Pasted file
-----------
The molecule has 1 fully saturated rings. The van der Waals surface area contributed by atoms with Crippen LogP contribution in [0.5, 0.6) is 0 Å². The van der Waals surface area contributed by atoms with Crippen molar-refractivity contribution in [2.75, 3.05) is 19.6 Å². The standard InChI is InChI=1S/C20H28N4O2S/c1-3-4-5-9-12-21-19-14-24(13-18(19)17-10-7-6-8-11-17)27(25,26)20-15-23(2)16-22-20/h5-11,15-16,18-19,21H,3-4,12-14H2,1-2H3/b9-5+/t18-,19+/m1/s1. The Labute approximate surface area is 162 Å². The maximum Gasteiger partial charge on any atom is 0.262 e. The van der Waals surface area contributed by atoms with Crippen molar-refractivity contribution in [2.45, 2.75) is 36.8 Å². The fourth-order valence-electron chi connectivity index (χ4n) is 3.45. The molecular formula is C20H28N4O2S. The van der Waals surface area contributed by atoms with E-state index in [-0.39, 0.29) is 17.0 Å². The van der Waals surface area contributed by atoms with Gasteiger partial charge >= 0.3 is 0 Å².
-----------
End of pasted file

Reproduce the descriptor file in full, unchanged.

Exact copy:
The molecule has 1 fully saturated rings. The van der Waals surface area contributed by atoms with Crippen LogP contribution in [0.5, 0.6) is 0 Å². The van der Waals surface area contributed by atoms with Crippen molar-refractivity contribution in [2.75, 3.05) is 19.6 Å². The standard InChI is InChI=1S/C20H28N4O2S/c1-3-4-5-9-12-21-19-14-24(13-18(19)17-10-7-6-8-11-17)27(25,26)20-15-23(2)16-22-20/h5-11,15-16,18-19,21H,3-4,12-14H2,1-2H3/b9-5+/t18-,19+/m1/s1. The Labute approximate surface area is 162 Å². The maximum Gasteiger partial charge on any atom is 0.262 e. The van der Waals surface area contributed by atoms with Crippen molar-refractivity contribution in [2.45, 2.75) is 36.8 Å². The fourth-order valence-electron chi connectivity index (χ4n) is 3.45. The molecular formula is C20H28N4O2S. The van der Waals surface area contributed by atoms with E-state index in [-0.39, 0.29) is 17.0 Å². The van der Waals surface area contributed by atoms with Gasteiger partial charge >= 0.3 is 0 Å².